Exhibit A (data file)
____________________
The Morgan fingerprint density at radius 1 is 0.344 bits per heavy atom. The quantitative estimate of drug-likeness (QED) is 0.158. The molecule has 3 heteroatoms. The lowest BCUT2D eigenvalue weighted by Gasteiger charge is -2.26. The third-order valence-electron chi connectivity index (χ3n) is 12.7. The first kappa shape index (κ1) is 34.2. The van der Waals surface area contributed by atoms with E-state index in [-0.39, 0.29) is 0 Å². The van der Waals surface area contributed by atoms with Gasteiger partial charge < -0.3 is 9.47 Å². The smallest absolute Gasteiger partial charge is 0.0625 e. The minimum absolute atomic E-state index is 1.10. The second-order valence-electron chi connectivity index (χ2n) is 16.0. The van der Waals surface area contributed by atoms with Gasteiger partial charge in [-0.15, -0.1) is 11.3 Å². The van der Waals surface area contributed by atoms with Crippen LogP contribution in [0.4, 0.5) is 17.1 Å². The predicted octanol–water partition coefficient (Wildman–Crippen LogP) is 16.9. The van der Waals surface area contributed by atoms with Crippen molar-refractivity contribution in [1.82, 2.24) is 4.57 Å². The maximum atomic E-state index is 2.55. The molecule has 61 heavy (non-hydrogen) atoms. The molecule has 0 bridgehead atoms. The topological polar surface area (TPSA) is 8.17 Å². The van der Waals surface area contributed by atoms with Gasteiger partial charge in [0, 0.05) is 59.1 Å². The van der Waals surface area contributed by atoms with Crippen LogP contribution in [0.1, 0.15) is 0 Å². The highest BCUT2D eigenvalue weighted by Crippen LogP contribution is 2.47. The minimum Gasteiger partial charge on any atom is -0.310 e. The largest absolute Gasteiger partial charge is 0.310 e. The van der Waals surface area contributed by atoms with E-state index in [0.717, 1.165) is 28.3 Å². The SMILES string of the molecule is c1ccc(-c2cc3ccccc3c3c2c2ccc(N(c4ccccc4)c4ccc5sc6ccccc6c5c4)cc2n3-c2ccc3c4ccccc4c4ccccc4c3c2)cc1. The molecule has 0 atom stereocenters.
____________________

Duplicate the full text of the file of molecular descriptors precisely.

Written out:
The Morgan fingerprint density at radius 1 is 0.344 bits per heavy atom. The quantitative estimate of drug-likeness (QED) is 0.158. The molecule has 3 heteroatoms. The lowest BCUT2D eigenvalue weighted by Gasteiger charge is -2.26. The third-order valence-electron chi connectivity index (χ3n) is 12.7. The first kappa shape index (κ1) is 34.2. The van der Waals surface area contributed by atoms with E-state index in [-0.39, 0.29) is 0 Å². The van der Waals surface area contributed by atoms with Gasteiger partial charge < -0.3 is 9.47 Å². The smallest absolute Gasteiger partial charge is 0.0625 e. The minimum absolute atomic E-state index is 1.10. The second-order valence-electron chi connectivity index (χ2n) is 16.0. The van der Waals surface area contributed by atoms with Gasteiger partial charge in [-0.15, -0.1) is 11.3 Å². The van der Waals surface area contributed by atoms with Crippen LogP contribution in [0.4, 0.5) is 17.1 Å². The predicted octanol–water partition coefficient (Wildman–Crippen LogP) is 16.9. The van der Waals surface area contributed by atoms with Crippen molar-refractivity contribution in [1.82, 2.24) is 4.57 Å². The maximum atomic E-state index is 2.55. The molecule has 61 heavy (non-hydrogen) atoms. The molecule has 0 bridgehead atoms. The topological polar surface area (TPSA) is 8.17 Å². The van der Waals surface area contributed by atoms with Gasteiger partial charge in [0, 0.05) is 59.1 Å². The van der Waals surface area contributed by atoms with Crippen LogP contribution in [0.1, 0.15) is 0 Å². The highest BCUT2D eigenvalue weighted by Crippen LogP contribution is 2.47. The minimum Gasteiger partial charge on any atom is -0.310 e. The largest absolute Gasteiger partial charge is 0.310 e. The van der Waals surface area contributed by atoms with E-state index in [0.717, 1.165) is 28.3 Å². The SMILES string of the molecule is c1ccc(-c2cc3ccccc3c3c2c2ccc(N(c4ccccc4)c4ccc5sc6ccccc6c5c4)cc2n3-c2ccc3c4ccccc4c4ccccc4c3c2)cc1. The molecule has 0 atom stereocenters.